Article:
While doing forensics this week to determine where the MacDefender malware was coming from I noticed one thing that was distinct to all the requests for this malicious package. When it was downloaded the mime type for the file request was “application/download” when searching through the logs I noticed that this was a mime type that I would want to know about anyways and that generally there are not a lot of requests associated with this mime type. So I would not be overwhelmed with notifications.
So how do I monitor this? I’ve been using the OSSEC IDS system (http://www.ossec.net/) for a few years now. It is an excellent tool and completely customizable. To get OSSEC to monitor my squid log first I added the /var/log/squid/access.log to the list of monitored files in the /var/ossec/etc/ossec.conf file and restarted the service.
<localfile> <log_format>squid</log_format> <location>/var/log/squid/access.log</location> </localfile>
Now, the problem I found with adding this is if you have a pretty busy network with a lot of different clients (Macs, Linux, PCs) then you are going to get some odd traffic that will trigger alerts based on multiple errors found in the squid access log. To monitor this it would be a good idea to shut off active response for a while and then gather some exceptions that you can put into the local_rules.xml file on the OSSEC server. Below is the rule I used to detect application/download.
<group name="squid-custom,"> <rule id="100400" level="6"> <if_sid>35000</if_sid> <match>application/download</match> <description>Application downloaded via squid proxy. Check URL to determine malware.</description> </rule> </group>
I have I have email notifications set for level 6 and up and active response to 7 or greater. This way internal hosts will not lose there internet connection abilities when downloading a legitimate program. Below are some of the exceptions that I had to add to the local_rules.xml to make sure that certain requests did not add internal hosts to the hosts.deny file.
<rule id="35057" level="0"> <if_sid>35057</if_sid> <match>secars.dll</match> <description>False Positive. Symantec Endpoint client going through proxy.</description> </rule> <rule id="35009" level="0"> <if_sid>35009</if_sid> <match>secars.dll</match> <description>False Positive. Symantec Endpoint client going through proxy.</description> </rule> <rule id="35008" level="0"> <if_sid>35008</if_sid> <match>secars.dll</match> <description>False Positive. Symantec Endpoint client going through proxy.</description> </rule>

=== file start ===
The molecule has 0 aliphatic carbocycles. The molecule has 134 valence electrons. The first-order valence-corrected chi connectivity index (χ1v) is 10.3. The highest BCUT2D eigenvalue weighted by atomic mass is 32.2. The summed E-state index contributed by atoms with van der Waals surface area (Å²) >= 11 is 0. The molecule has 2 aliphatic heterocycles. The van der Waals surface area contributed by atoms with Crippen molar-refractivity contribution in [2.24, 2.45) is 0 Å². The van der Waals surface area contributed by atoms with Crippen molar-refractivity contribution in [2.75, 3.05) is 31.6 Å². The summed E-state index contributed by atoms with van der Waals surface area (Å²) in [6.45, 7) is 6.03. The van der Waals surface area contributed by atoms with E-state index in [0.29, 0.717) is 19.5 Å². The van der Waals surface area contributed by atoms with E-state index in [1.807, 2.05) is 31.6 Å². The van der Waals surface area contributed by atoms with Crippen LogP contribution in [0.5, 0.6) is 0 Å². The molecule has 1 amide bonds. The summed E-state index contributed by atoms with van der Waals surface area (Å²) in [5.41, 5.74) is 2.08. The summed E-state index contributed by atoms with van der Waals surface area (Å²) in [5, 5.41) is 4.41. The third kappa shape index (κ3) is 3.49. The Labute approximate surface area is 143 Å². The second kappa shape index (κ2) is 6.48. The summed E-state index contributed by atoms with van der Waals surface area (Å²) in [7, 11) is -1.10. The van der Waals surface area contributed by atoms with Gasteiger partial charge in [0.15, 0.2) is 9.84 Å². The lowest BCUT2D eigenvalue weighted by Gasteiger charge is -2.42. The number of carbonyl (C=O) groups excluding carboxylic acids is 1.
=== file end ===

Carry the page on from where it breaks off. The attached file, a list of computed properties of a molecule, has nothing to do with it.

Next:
There will probably be a few more things to add. Just monitor your alerts carefully and you will have it smoothed out in short order.
As I was about to leave work today I received an alert from OSSEC that looked like what you see below. I’ve edited out the internal information and the bad URL’s host.
OSSEC HIDS Notification. 2011 May 27 14:49:17 Received From: (MyProxy) IPaddress ->/var/log/squid/access.log Rule: 100400 fired (level 8 ) -> "Application downloaded via squid proxy. Check URL to determine malware." Portion of the log(s): 1306522093.290 620 <InternalHost> TCP_MISS/200 47939 GET http://VeryBadHost.com/files/a6930dd67bda35bd60e694db3a40ec58d3875a870e2210c7.zip DIRECT/<BadIPAddress> application/download --END OF NOTIFICATION
I blocked the IP on my network, checked the host that downloaded the package and then submitted the bad ip address to the Google Safe Browsing Report here: http://www.google.com/safebrowsing/report_badware/ and as I checked it tonight I receive the warning when going to the site in Firefox and Chrome.